by Clarence Page
Once there was a time when you became famous by doing something that mattered. Not anymore. In the age of instant celebrities like Paris Hilton, Perez Hilton and the Kardashian sisters, one needs only to be famous in order to matter.
This Internet-age reasoning drives the fame junkies of our age, which apparently helps us to understand Michaele and Tareq Salahi, better known far and wide as the
For the record, the Virginia couple deny that they crashed the president's party, despite their lack of an invitation or a name on the guest list. Details, details.
The House Homeland Security committee quickly set hearings to give the Salahis a chance to explain themselves, and the Salahis said they would cheerfully attend. Sure. Judging from various reports, calling them before more TV cameras is like throwing Uncle Remus' Br'er Rabbit in the briar patch.
Despite their professed innocence, the Salahis could not deny that they charmed, cajoled and otherwise oozed their way past the velvet
There's a lesson here, America. You, too, can feed your fame addiction. Simply stroll into the presence of famous people while projecting all of the upright, self-assured sense of entitlement that would be expected from someone who actually belonged there.
Fame junkies are all the rage. Recent months have made it hard to tell the truly interesting Americans from those who merely want to play one on TV.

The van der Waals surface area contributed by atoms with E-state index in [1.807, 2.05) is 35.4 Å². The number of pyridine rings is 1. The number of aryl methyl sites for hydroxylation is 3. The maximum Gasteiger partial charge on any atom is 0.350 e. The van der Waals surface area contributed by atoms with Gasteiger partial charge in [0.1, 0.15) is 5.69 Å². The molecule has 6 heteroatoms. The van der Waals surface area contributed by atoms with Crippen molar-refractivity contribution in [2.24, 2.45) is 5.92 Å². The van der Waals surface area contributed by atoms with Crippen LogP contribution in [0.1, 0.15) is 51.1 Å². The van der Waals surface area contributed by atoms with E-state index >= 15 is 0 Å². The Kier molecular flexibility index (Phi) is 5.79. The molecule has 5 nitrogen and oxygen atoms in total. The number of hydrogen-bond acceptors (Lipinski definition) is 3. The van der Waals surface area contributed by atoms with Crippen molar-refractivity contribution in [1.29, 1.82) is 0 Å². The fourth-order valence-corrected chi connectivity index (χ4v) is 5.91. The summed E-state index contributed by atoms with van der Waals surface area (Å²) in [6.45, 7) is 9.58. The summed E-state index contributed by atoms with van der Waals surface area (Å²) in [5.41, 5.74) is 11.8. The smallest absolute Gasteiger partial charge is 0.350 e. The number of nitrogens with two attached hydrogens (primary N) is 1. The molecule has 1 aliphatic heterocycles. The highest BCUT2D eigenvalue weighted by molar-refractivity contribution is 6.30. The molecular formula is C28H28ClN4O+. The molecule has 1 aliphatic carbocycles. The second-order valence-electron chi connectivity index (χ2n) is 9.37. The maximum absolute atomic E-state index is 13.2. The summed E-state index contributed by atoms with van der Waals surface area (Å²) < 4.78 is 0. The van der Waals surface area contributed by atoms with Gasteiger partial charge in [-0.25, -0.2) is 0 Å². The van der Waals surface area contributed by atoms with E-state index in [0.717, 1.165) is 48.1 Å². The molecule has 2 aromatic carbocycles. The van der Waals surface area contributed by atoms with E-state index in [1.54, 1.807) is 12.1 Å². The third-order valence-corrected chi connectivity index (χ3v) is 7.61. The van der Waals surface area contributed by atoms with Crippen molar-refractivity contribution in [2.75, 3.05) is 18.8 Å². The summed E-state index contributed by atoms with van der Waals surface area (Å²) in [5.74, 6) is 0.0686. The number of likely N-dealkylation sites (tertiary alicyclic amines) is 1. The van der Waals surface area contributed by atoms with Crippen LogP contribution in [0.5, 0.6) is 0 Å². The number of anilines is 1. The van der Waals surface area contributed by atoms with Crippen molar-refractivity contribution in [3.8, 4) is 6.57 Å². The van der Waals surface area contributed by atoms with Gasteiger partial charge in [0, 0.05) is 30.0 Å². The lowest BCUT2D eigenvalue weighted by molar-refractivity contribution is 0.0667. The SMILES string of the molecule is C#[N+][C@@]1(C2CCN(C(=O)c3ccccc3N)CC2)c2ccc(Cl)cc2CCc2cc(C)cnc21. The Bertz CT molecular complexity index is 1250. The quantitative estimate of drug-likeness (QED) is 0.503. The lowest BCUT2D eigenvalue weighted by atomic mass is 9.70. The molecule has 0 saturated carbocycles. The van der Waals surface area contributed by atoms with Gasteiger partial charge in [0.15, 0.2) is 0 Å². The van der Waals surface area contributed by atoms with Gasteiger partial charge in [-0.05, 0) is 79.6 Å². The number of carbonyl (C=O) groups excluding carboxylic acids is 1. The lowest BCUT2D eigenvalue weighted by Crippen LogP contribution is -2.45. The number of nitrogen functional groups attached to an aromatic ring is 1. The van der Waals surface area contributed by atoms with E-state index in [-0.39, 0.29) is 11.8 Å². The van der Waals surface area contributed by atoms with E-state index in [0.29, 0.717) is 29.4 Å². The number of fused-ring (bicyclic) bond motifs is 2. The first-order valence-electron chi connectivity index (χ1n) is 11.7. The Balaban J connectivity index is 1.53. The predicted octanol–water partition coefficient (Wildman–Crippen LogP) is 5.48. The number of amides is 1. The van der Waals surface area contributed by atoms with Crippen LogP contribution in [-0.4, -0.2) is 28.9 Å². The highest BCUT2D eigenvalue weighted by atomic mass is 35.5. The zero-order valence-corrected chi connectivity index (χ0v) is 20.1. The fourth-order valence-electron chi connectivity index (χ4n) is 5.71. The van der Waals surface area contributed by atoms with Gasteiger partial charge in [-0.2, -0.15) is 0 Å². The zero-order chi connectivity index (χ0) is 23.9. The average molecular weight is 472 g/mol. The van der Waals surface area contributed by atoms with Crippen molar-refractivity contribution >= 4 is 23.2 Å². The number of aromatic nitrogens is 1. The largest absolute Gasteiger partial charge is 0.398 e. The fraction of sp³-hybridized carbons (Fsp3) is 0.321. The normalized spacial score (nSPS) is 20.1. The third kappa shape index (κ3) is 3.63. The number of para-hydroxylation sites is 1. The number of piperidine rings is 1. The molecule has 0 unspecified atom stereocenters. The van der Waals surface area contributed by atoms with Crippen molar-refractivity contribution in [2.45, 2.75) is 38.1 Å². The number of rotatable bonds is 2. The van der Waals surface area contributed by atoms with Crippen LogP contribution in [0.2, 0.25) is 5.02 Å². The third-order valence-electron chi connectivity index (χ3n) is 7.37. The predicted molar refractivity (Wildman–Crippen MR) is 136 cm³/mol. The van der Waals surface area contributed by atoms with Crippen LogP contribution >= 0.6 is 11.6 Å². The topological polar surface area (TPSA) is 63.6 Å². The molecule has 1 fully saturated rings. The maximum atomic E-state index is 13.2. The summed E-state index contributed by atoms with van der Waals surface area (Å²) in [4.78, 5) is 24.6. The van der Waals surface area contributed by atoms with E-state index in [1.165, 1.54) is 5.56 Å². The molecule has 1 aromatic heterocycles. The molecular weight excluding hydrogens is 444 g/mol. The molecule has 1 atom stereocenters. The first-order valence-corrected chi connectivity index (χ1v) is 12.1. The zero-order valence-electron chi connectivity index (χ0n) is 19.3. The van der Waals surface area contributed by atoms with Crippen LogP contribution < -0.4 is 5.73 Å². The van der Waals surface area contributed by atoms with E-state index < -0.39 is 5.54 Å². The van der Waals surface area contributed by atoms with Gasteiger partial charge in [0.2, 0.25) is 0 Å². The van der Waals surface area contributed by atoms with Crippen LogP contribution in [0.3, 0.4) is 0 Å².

The Salahis were under consideration for the cast of cable-network Bravo's reality-TV show "The Real Housewives of D.C." A film crew followed them through their daylong preparations for the dinner -- to which, apparently unbeknownst to Bravo, they were not invited.
The Salahis easily remind us of Richard and Mayumi Heene, Colorado parents of the so-called "Balloon Boy" hoax and veterans of "Wife Swap," a reality show no less unreal than the one for which the Salahis were in the running.
They also remind us of Nadya "Octomom" Suleman, who parlayed her multiple births into a TV series, and Jon and Kate Gosselin, who let us watch their family with eight children fall apart on camera.
The celebrity-sprinkled photos on the Salahi's
Her husband, we are told, was a polo-playing chief executive of now-bankrupt Oasis Winery in Virginia, which his father founded. Michaele reportedly is involved in the sort of high-profile charity work that puts you in touch with the rich and well connected.
But, alas, their
If further social climbing was their goal, the Salahis hunger for camera lenses may well have blown whatever respect they might otherwise have gained from Washington's famously uptight and reserved elites. But maybe the local snoots don't count like they used to. Fame for its own sake defines a new upper crust in America. Publicity, good or bad, becomes like gold to a new narcissistic elite. It makes you matter.
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